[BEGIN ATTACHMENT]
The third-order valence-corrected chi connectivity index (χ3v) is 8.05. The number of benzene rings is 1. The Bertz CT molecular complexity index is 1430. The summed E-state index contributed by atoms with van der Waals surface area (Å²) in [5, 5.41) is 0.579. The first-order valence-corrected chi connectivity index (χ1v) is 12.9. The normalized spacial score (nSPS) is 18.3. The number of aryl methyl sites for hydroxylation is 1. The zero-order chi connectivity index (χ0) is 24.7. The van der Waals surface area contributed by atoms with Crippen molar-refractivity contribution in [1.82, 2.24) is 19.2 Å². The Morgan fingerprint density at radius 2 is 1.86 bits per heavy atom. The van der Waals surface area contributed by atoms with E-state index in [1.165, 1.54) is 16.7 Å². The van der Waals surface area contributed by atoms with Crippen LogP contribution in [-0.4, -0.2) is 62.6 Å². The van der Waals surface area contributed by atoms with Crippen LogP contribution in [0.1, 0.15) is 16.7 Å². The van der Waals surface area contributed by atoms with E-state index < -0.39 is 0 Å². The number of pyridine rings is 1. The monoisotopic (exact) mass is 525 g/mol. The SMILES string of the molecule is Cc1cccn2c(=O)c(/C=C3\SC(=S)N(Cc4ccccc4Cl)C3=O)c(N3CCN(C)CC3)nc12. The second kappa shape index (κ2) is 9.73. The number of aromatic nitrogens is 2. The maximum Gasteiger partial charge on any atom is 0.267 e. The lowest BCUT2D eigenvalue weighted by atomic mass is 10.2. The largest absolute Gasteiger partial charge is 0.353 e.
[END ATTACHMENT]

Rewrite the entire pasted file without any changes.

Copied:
The third-order valence-corrected chi connectivity index (χ3v) is 8.05. The number of benzene rings is 1. The Bertz CT molecular complexity index is 1430. The summed E-state index contributed by atoms with van der Waals surface area (Å²) in [5, 5.41) is 0.579. The first-order valence-corrected chi connectivity index (χ1v) is 12.9. The normalized spacial score (nSPS) is 18.3. The number of aryl methyl sites for hydroxylation is 1. The zero-order chi connectivity index (χ0) is 24.7. The van der Waals surface area contributed by atoms with Crippen molar-refractivity contribution in [1.82, 2.24) is 19.2 Å². The Morgan fingerprint density at radius 2 is 1.86 bits per heavy atom. The van der Waals surface area contributed by atoms with E-state index in [1.165, 1.54) is 16.7 Å². The van der Waals surface area contributed by atoms with Crippen LogP contribution in [-0.4, -0.2) is 62.6 Å². The van der Waals surface area contributed by atoms with Crippen LogP contribution in [0.1, 0.15) is 16.7 Å². The van der Waals surface area contributed by atoms with E-state index < -0.39 is 0 Å². The number of pyridine rings is 1. The monoisotopic (exact) mass is 525 g/mol. The SMILES string of the molecule is Cc1cccn2c(=O)c(/C=C3\SC(=S)N(Cc4ccccc4Cl)C3=O)c(N3CCN(C)CC3)nc12. The second kappa shape index (κ2) is 9.73. The number of aromatic nitrogens is 2. The maximum Gasteiger partial charge on any atom is 0.267 e. The lowest BCUT2D eigenvalue weighted by atomic mass is 10.2. The largest absolute Gasteiger partial charge is 0.353 e.